Organs playing some role in digestion: the breaking down of food into smaller components that can be up-taken and used as source of energy or stucture.

learn more… | top users | synonyms

5
votes
2answers
9k views

Does sour food cause sweating?

While eating sour food or candy, I start to sweat if it's sour enough. My body feels much hotter although my actual temperature is the same, my forehead starts sweating a lot and I feel like it just ...
6
votes
2answers
175 views

Do omnivore mammals vary food preferences based on dietary needs?

I'm wandering if mammals that can eat many different kinds of food (omnivores) vary their preference for food not only based on the availability, but also based on dietary needs? I'm looking at this ...
4
votes
2answers
61 views

Is there a circadian component to hunger?

I'm wondering what produces the feeling of hunger in humans. Checking Wikipedia revealed that leptin and ghrelin are two hormones involved. I've also read that the digestive system produces its own ...
2
votes
2answers
333 views

Do foods with preservatives become less toxic in the gut?

Do foods with preservatives stay digestible for longer in the gut by not rotting as much (producing less toxins)?
3
votes
1answer
120 views

Where are -HCl supplements absorbed in the human digestive system?

I see that quite a lot of drugs and dietary supplements sold in the USA have -HCl(hydrochloride) added to their name. For example pyridoxine hydrochloride for Vitamin B6. I'm interested in knowing ...
8
votes
3answers
430 views

Does human digestive system benefit from eating same kind of food consistently?

Here's the reason why I'm asking: I've heard that it takes some time for pets(cats/dogs) to adjust to a different dry feed, where the new feed has to be mixed with the old one, slowly replacing the ...
2
votes
1answer
6k views

Ramifications and possibility of a diet consuming exclusively of human semen

Semen is a thick, nutritious liquid, rich in vitamins (such as C, B12), amino acids, lipids, monosaccharides (fructose), et cetera. Can semen's ability to fulfill the needs of human organism provide ...
6
votes
3answers
147 views

What gaseous substances do humans emit?

Other than CO₂ and Methane what other gases do humans produce or emit? For example, does skin decomposition, or aerobic respiration emit any special gases that people don't normally realize or know ...
4
votes
1answer
182 views

Negative feedback in the fructose metabolism in liver

What happens in liver when large amount of fructose is consumed? I vaguely remember my biochemistry lecturer telling us that the enzymes that process fructose in the liver does not have negative ...
0
votes
2answers
980 views

What part of food gives the blood red color?

Roughly, what I know is, when we eat food it goes into our: Stomach > Small Intestine > Large Intestine > Rectum. So, it just moves through a digestive pipe. What I don't understand is, what part of ...
2
votes
2answers
210 views

How might I break down bread into glucose in a model of the human digestive system?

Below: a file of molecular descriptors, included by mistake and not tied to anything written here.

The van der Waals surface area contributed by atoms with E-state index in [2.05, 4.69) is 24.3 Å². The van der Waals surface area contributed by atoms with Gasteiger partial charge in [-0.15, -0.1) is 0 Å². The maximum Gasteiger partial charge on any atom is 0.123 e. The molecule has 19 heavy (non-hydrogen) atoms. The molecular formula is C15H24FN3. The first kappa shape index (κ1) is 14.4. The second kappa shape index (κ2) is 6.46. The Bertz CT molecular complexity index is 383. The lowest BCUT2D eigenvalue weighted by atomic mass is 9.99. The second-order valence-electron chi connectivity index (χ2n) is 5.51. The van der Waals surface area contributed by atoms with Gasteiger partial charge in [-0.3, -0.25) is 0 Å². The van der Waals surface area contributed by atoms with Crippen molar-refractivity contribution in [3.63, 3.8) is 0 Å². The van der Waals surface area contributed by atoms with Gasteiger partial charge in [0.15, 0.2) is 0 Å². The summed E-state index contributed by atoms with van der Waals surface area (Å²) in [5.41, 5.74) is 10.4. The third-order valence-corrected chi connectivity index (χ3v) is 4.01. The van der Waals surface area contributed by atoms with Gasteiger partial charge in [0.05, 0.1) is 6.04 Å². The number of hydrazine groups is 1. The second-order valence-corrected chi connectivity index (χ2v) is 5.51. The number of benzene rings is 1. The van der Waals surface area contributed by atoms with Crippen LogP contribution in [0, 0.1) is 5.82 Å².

I need to make a model of the digestive system. It would be really nice to actually show it in action, such as by breaking down bread into glucose or something similar. Is this feasible with a small ...
5
votes
1answer
191 views

What is an simple way to burn glucose for visible effect?

I want to make a partially working model of the digestive system that could digest complex carbohydrates. My ultimate goal is to be able to cut up some bread, put it into the model, operate it, and ...
11
votes
3answers
131 views

How do baby animals that primarily subsist on cellulose get their initial gut flora?

In the case of mammals like giraffes and koalas, is that bacteria common on the plants they eat so when a baby starts to try to stick something besides its mother's milk in its mouth, it can't digest ...
8
votes
1answer
137 views

Is it the sphincter that flexes when a human pushes a bowel movement?

Of course the sphincter muscle is at the exit point. To use a toothpaste tube analogy, if I want to squeeze out some toothpaste, it does me little to no good to jostle the nozzle; I need to squeeze ...
19
votes
1answer
21k views

Why is coffee a laxative?

How does caffeine (or any additional agents) act as a laxative when ingested? I'm interested in the metabolic/signaling pathway.
10
votes
3answers
968 views

Why do people say that trans fatty acids are bad for your health?

I've heard from several sources that trans FAs are bad for you and their consumption will lead to cardiac problems, and that they are indigestible. But I also learned from biochemistry that they are ...
8
votes
1answer
1k views

What influences the timing of human bowel movements in the morning?

I'm trying to understand if the timing of human bowel movements in the morning is associated with the circadian rhythm, and can thus be used to make predictions about the circadian rhythm. What ...
8
votes
1answer
249 views

What are the biochemical processes occurring when food spoils?

Let's assume for a minute that microbes themselves and their direct toxic products (i.e. endotoxins) aren't toxic to humans. Let's also discount any innate immune responses the body mounts against the ...
12
votes
2answers
177 views

Why is the microbial ecosystem of the gut so susceptible to disruption by pathogens?

From all accounts, it seems as if the Escherichia, Enterobacter, etc. that live and thrive in the human gut are pretty well entrenched. I know that these microbial populations are often analyzed as ...